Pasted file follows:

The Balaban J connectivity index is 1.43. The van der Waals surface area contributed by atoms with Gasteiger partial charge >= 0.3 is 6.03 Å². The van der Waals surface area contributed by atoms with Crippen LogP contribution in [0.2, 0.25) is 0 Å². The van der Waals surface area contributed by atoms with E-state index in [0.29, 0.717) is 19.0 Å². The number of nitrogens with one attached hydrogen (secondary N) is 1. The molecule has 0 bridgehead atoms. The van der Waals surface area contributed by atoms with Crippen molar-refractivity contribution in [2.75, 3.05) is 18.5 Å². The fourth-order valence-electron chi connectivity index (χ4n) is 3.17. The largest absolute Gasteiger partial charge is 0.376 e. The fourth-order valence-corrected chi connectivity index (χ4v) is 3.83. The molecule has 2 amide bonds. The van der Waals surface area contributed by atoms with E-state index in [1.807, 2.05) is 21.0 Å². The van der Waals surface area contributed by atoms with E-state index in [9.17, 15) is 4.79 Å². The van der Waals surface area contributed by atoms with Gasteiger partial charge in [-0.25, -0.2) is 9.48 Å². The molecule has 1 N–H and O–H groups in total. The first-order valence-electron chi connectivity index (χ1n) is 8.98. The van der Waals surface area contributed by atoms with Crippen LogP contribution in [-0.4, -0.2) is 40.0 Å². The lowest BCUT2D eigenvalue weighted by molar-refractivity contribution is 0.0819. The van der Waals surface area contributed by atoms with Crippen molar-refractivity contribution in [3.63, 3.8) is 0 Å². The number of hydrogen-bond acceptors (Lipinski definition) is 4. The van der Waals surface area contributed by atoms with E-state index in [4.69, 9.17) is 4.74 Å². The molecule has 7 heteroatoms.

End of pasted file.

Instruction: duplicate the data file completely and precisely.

The Balaban J connectivity index is 1.43. The van der Waals surface area contributed by atoms with Gasteiger partial charge >= 0.3 is 6.03 Å². The van der Waals surface area contributed by atoms with Crippen LogP contribution in [0.2, 0.25) is 0 Å². The van der Waals surface area contributed by atoms with E-state index in [0.29, 0.717) is 19.0 Å². The number of nitrogens with one attached hydrogen (secondary N) is 1. The molecule has 0 bridgehead atoms. The van der Waals surface area contributed by atoms with Crippen molar-refractivity contribution in [2.75, 3.05) is 18.5 Å². The fourth-order valence-electron chi connectivity index (χ4n) is 3.17. The largest absolute Gasteiger partial charge is 0.376 e. The fourth-order valence-corrected chi connectivity index (χ4v) is 3.83. The molecule has 2 amide bonds. The van der Waals surface area contributed by atoms with E-state index in [1.807, 2.05) is 21.0 Å². The van der Waals surface area contributed by atoms with E-state index in [9.17, 15) is 4.79 Å². The van der Waals surface area contributed by atoms with Gasteiger partial charge in [-0.25, -0.2) is 9.48 Å². The molecule has 1 N–H and O–H groups in total. The first-order valence-electron chi connectivity index (χ1n) is 8.98. The van der Waals surface area contributed by atoms with Crippen LogP contribution in [-0.4, -0.2) is 40.0 Å². The lowest BCUT2D eigenvalue weighted by molar-refractivity contribution is 0.0819. The van der Waals surface area contributed by atoms with Crippen molar-refractivity contribution in [3.63, 3.8) is 0 Å². The number of hydrogen-bond acceptors (Lipinski definition) is 4. The van der Waals surface area contributed by atoms with E-state index in [4.69, 9.17) is 4.74 Å². The molecule has 7 heteroatoms.